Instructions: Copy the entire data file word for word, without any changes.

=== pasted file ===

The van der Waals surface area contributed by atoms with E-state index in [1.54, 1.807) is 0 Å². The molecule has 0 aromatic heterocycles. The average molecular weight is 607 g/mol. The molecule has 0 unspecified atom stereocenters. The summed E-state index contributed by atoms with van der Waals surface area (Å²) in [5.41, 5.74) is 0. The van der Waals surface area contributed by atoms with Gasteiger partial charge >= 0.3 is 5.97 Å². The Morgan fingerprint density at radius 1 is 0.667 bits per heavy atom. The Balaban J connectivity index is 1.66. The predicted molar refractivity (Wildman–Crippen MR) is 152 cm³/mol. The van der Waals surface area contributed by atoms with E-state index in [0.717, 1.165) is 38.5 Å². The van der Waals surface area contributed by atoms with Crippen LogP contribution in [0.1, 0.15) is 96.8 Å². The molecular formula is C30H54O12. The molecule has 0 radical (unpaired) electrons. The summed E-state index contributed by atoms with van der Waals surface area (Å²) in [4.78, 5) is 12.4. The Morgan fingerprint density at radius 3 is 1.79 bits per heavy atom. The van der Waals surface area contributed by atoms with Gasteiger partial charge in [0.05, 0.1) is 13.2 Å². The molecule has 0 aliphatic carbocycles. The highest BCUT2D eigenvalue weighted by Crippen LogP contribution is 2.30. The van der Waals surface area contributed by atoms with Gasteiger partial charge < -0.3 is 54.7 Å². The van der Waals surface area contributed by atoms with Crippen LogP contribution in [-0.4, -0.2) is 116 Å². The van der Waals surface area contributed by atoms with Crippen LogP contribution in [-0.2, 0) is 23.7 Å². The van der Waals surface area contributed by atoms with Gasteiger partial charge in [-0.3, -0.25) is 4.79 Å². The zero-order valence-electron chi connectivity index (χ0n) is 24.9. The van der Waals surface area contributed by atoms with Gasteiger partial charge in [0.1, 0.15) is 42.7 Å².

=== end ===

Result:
The van der Waals surface area contributed by atoms with E-state index in [1.54, 1.807) is 0 Å². The molecule has 0 aromatic heterocycles. The average molecular weight is 607 g/mol. The molecule has 0 unspecified atom stereocenters. The summed E-state index contributed by atoms with van der Waals surface area (Å²) in [5.41, 5.74) is 0. The van der Waals surface area contributed by atoms with Gasteiger partial charge >= 0.3 is 5.97 Å². The Morgan fingerprint density at radius 1 is 0.667 bits per heavy atom. The Balaban J connectivity index is 1.66. The predicted molar refractivity (Wildman–Crippen MR) is 152 cm³/mol. The van der Waals surface area contributed by atoms with E-state index in [0.717, 1.165) is 38.5 Å². The van der Waals surface area contributed by atoms with Crippen LogP contribution in [0.1, 0.15) is 96.8 Å². The molecular formula is C30H54O12. The molecule has 0 radical (unpaired) electrons. The summed E-state index contributed by atoms with van der Waals surface area (Å²) in [4.78, 5) is 12.4. The Morgan fingerprint density at radius 3 is 1.79 bits per heavy atom. The van der Waals surface area contributed by atoms with Gasteiger partial charge in [0.05, 0.1) is 13.2 Å². The molecule has 0 aliphatic carbocycles. The highest BCUT2D eigenvalue weighted by Crippen LogP contribution is 2.30. The van der Waals surface area contributed by atoms with Gasteiger partial charge < -0.3 is 54.7 Å². The van der Waals surface area contributed by atoms with Crippen LogP contribution in [-0.4, -0.2) is 116 Å². The van der Waals surface area contributed by atoms with Crippen LogP contribution in [-0.2, 0) is 23.7 Å². The van der Waals surface area contributed by atoms with Gasteiger partial charge in [-0.3, -0.25) is 4.79 Å². The zero-order valence-electron chi connectivity index (χ0n) is 24.9. The van der Waals surface area contributed by atoms with Gasteiger partial charge in [0.1, 0.15) is 42.7 Å².